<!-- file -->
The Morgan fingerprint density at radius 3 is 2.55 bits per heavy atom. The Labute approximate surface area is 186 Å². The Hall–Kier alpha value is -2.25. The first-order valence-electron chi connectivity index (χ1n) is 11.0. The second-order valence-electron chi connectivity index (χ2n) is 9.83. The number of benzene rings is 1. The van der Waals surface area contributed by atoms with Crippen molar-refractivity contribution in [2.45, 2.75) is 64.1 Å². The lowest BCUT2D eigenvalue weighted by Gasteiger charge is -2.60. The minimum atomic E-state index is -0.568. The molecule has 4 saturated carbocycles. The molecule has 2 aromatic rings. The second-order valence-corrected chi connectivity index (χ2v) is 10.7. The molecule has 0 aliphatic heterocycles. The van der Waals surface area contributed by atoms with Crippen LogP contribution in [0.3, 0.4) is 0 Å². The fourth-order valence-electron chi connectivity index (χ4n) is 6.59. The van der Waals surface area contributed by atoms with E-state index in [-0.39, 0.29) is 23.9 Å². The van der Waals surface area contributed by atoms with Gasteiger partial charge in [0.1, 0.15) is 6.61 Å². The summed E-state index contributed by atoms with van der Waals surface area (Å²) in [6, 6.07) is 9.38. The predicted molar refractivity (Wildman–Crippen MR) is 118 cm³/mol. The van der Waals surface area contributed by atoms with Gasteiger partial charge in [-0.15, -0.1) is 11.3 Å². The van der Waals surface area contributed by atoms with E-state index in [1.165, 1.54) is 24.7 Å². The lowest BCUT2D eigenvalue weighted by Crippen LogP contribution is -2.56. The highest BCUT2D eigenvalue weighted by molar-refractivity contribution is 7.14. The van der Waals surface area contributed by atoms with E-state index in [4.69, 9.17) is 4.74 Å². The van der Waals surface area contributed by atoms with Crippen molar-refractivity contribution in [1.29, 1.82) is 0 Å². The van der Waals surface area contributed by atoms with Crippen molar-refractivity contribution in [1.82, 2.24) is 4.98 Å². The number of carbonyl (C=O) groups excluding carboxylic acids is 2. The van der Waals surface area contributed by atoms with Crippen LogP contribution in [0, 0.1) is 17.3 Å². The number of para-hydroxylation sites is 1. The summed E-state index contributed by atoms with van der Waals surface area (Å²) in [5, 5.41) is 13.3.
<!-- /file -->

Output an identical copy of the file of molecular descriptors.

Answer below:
The Morgan fingerprint density at radius 3 is 2.55 bits per heavy atom. The Labute approximate surface area is 186 Å². The Hall–Kier alpha value is -2.25. The first-order valence-electron chi connectivity index (χ1n) is 11.0. The second-order valence-electron chi connectivity index (χ2n) is 9.83. The number of benzene rings is 1. The van der Waals surface area contributed by atoms with Crippen molar-refractivity contribution in [2.45, 2.75) is 64.1 Å². The lowest BCUT2D eigenvalue weighted by Gasteiger charge is -2.60. The minimum atomic E-state index is -0.568. The molecule has 4 saturated carbocycles. The molecule has 2 aromatic rings. The second-order valence-corrected chi connectivity index (χ2v) is 10.7. The molecule has 0 aliphatic heterocycles. The van der Waals surface area contributed by atoms with Crippen LogP contribution in [0.3, 0.4) is 0 Å². The fourth-order valence-electron chi connectivity index (χ4n) is 6.59. The van der Waals surface area contributed by atoms with E-state index in [-0.39, 0.29) is 23.9 Å². The van der Waals surface area contributed by atoms with Gasteiger partial charge in [0.1, 0.15) is 6.61 Å². The summed E-state index contributed by atoms with van der Waals surface area (Å²) in [6, 6.07) is 9.38. The predicted molar refractivity (Wildman–Crippen MR) is 118 cm³/mol. The van der Waals surface area contributed by atoms with Gasteiger partial charge in [-0.15, -0.1) is 11.3 Å². The van der Waals surface area contributed by atoms with E-state index in [1.165, 1.54) is 24.7 Å². The lowest BCUT2D eigenvalue weighted by Crippen LogP contribution is -2.56. The highest BCUT2D eigenvalue weighted by molar-refractivity contribution is 7.14. The van der Waals surface area contributed by atoms with E-state index in [4.69, 9.17) is 4.74 Å². The van der Waals surface area contributed by atoms with Crippen molar-refractivity contribution in [1.29, 1.82) is 0 Å². The van der Waals surface area contributed by atoms with Crippen molar-refractivity contribution in [1.82, 2.24) is 4.98 Å². The number of carbonyl (C=O) groups excluding carboxylic acids is 2. The van der Waals surface area contributed by atoms with Crippen LogP contribution in [0, 0.1) is 17.3 Å². The number of para-hydroxylation sites is 1. The summed E-state index contributed by atoms with van der Waals surface area (Å²) in [5, 5.41) is 13.3.